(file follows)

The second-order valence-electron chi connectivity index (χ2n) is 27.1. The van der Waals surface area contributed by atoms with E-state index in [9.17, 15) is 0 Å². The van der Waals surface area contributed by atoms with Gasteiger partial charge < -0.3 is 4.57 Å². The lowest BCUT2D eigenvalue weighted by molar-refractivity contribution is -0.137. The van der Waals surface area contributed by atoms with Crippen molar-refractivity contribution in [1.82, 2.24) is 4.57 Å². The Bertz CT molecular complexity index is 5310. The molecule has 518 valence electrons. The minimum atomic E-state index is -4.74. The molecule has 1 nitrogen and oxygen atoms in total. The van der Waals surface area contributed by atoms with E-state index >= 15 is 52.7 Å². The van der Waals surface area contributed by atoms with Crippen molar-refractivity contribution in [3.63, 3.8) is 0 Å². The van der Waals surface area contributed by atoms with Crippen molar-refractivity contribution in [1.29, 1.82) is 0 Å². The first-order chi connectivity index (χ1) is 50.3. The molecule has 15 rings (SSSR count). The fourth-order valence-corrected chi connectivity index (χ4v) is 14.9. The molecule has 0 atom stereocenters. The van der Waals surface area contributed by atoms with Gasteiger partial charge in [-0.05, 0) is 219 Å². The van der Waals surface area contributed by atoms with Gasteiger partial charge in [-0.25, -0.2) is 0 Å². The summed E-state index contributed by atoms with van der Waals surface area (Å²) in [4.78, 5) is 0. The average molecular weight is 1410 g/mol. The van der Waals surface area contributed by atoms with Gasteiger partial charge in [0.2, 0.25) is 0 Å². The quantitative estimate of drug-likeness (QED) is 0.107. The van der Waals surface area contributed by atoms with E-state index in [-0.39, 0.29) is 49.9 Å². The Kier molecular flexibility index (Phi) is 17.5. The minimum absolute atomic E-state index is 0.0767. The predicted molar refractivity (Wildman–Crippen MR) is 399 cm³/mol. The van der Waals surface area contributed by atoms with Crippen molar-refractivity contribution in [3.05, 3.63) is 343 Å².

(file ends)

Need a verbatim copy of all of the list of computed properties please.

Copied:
The second-order valence-electron chi connectivity index (χ2n) is 27.1. The van der Waals surface area contributed by atoms with E-state index in [9.17, 15) is 0 Å². The van der Waals surface area contributed by atoms with Gasteiger partial charge < -0.3 is 4.57 Å². The lowest BCUT2D eigenvalue weighted by molar-refractivity contribution is -0.137. The van der Waals surface area contributed by atoms with Crippen molar-refractivity contribution in [1.82, 2.24) is 4.57 Å². The Bertz CT molecular complexity index is 5310. The molecule has 518 valence electrons. The minimum atomic E-state index is -4.74. The molecule has 1 nitrogen and oxygen atoms in total. The van der Waals surface area contributed by atoms with E-state index >= 15 is 52.7 Å². The van der Waals surface area contributed by atoms with Crippen molar-refractivity contribution in [3.63, 3.8) is 0 Å². The van der Waals surface area contributed by atoms with Crippen molar-refractivity contribution in [1.29, 1.82) is 0 Å². The first-order chi connectivity index (χ1) is 50.3. The molecule has 15 rings (SSSR count). The fourth-order valence-corrected chi connectivity index (χ4v) is 14.9. The molecule has 0 atom stereocenters. The van der Waals surface area contributed by atoms with Gasteiger partial charge in [-0.05, 0) is 219 Å². The van der Waals surface area contributed by atoms with Gasteiger partial charge in [-0.25, -0.2) is 0 Å². The summed E-state index contributed by atoms with van der Waals surface area (Å²) in [4.78, 5) is 0. The average molecular weight is 1410 g/mol. The van der Waals surface area contributed by atoms with Gasteiger partial charge in [0.2, 0.25) is 0 Å². The quantitative estimate of drug-likeness (QED) is 0.107. The van der Waals surface area contributed by atoms with E-state index in [-0.39, 0.29) is 49.9 Å². The Kier molecular flexibility index (Phi) is 17.5. The minimum absolute atomic E-state index is 0.0767. The predicted molar refractivity (Wildman–Crippen MR) is 399 cm³/mol. The van der Waals surface area contributed by atoms with Crippen molar-refractivity contribution in [3.05, 3.63) is 343 Å².